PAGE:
9:00am - 9:45am
writes stories about American history. Her novel Afflicted (2018), set during the Salem
witch trials of 1692, received high praise from Publisher's Weekly, and won the Redemptive
Fiction Award in 2019. When she's not writing, she teaches college English full time.
Kelley Griffin and Amanda Marr
ventured into the world of producing audio books together after connecting at
Rose Glen Literary Festival a few years ago. Kelley is a prolific author of romantic
suspense novels while Amanda provides the voice for her characters. Learn the basics of
creating your own audio book during this informative and fun session.
10:00am - 10:45am
R.L. Pete Wyatt
is a 37-year veteran of the Tennessee Wildlife Resources Agency where he worked as a boating officer,
game warden, wildlife biologist, and regional wildlife manager. His career provided a plethora of stories.
Thus far, Pete has used them to fill two of his three-volume set of humorous stories entitled
An Appalachian Gamekeeper’s Soliloquy of Humorous Tales: Game Warden Stories of People and Places of Upper East Tennessee .
His work has also been published in Mildred Haun Journal, Tennessee Game Warden Magazine,
Appalachian Magazine, Tennessee Wildlife Magazine, and numerous technical journals.
is the librarian archivist at Great Smoky Mountains National Park. Originally from Texas, Mike has worked
in numerous cultural resource repositories, including the Dallas Municipal Archives, the Dallas Museum
of Art, and the Old Red Museum of Dallas County History and Culture. Mike served as an archive technician
at Yosemite National Park before moving to East Tennessee to become librarian archivist at Great Smoky
Mountains National Park. Since then, he has helped thousands of researchers uncover the history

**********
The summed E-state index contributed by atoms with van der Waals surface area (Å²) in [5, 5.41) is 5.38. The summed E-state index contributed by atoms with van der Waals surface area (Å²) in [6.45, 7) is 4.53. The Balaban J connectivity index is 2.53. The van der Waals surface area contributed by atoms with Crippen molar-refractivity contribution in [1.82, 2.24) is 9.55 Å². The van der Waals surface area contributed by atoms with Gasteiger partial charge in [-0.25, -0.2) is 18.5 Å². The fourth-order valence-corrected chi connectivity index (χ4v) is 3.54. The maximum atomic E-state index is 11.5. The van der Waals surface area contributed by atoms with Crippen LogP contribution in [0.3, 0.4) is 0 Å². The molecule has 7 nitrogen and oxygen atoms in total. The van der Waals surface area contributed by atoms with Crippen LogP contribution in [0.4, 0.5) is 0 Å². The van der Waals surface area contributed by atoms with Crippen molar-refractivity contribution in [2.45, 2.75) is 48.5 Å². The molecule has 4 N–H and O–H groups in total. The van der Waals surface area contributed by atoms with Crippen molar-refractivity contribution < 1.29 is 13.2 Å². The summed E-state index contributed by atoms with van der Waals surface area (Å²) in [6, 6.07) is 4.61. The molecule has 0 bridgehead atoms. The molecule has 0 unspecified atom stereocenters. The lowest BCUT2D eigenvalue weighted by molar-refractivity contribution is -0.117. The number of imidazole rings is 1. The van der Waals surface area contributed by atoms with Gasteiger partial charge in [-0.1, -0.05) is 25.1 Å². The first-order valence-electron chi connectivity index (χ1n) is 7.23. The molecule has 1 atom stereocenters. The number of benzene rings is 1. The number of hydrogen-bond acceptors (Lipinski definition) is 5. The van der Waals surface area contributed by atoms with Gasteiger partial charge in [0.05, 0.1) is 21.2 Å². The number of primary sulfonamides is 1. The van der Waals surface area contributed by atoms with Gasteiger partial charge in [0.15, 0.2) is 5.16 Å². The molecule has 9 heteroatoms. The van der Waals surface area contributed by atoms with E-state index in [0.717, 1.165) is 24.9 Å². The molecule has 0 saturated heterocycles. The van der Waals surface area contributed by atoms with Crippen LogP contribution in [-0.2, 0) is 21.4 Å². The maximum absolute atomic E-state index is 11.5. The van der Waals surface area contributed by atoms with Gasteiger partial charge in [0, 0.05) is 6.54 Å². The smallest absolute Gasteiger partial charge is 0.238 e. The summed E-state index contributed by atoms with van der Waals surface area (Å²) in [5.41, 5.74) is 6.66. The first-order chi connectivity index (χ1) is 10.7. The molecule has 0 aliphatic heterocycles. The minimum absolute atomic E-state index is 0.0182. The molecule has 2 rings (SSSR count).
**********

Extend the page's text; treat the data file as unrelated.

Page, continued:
of the park, the region, and its people. He has also contributed to Smokies Life journal and the Smokies LIVE blog.
has been on staff at the Knoxville News-Sentinel since 1970, as outdoors editor until 1985
and as a humor columnist since then. He is the author of 10 books, including
Mountain Hands: A Portrait of Southern Appalachia and
Someday I May Find Honest Work: A Newspaper Humorist’s Life. With his lively
commentary and quirky observations, he brings an uncommon perspective to common
experiences. He was the keynote luncheon speaker at the 2014 Rose Glen Literary Festival.
is an east Tennessee native and member of First Families of Tennessee. He’s also a highly
decorated, honorably discharged, and formerly homeless Army Veteran. Stan has been in recovery from
alcoholism since December 27, 2015, and credits the desire to write Our LITTLE Secret
with saving his life and the writing of it with healing him. He co-authored
At the Dead Hours of Midnight: A Bloody Reign of Terror in the Great Smoky Mountains
with Richard Way and is currently working on a memoir chronicling his journey into and out of alcoholism.
11:00am - 11:45am
is the editor for The Pecks of Mossy Creek series
(Cross Mountain Books) which chronicles the life and times of the Peck Family
(founders of Mossy Creek, now Jefferson City, TN) based on the stories and writings of their
ancestors and descendants. The winner of East Tennessee Historical Society’s 2023 East Tennessee
Community History Leadership Award, Andy has given keynote presentations and conducted book tours throughout the region.
has worked as a reporter, feature writer, and editor during her fifty-year journalism career.
She retired as associate editor of The Knoxville News Sentinel in 2005, but still
writes a political column for the paper every two weeks as a freelancer. Her first book,
East Tennessee Newsmakers: Where Are They Now?(2019) is a collection of 47
stories profiling individuals who have made an impact on the history, culture, and
politics of East Tennessee. All the stories originally appeared in the News Sentinel
but have been updated and expanded.
Stephen Lyn Bales,
a retired Ijams Nature Center naturalist, has written for Smithsonian Magazine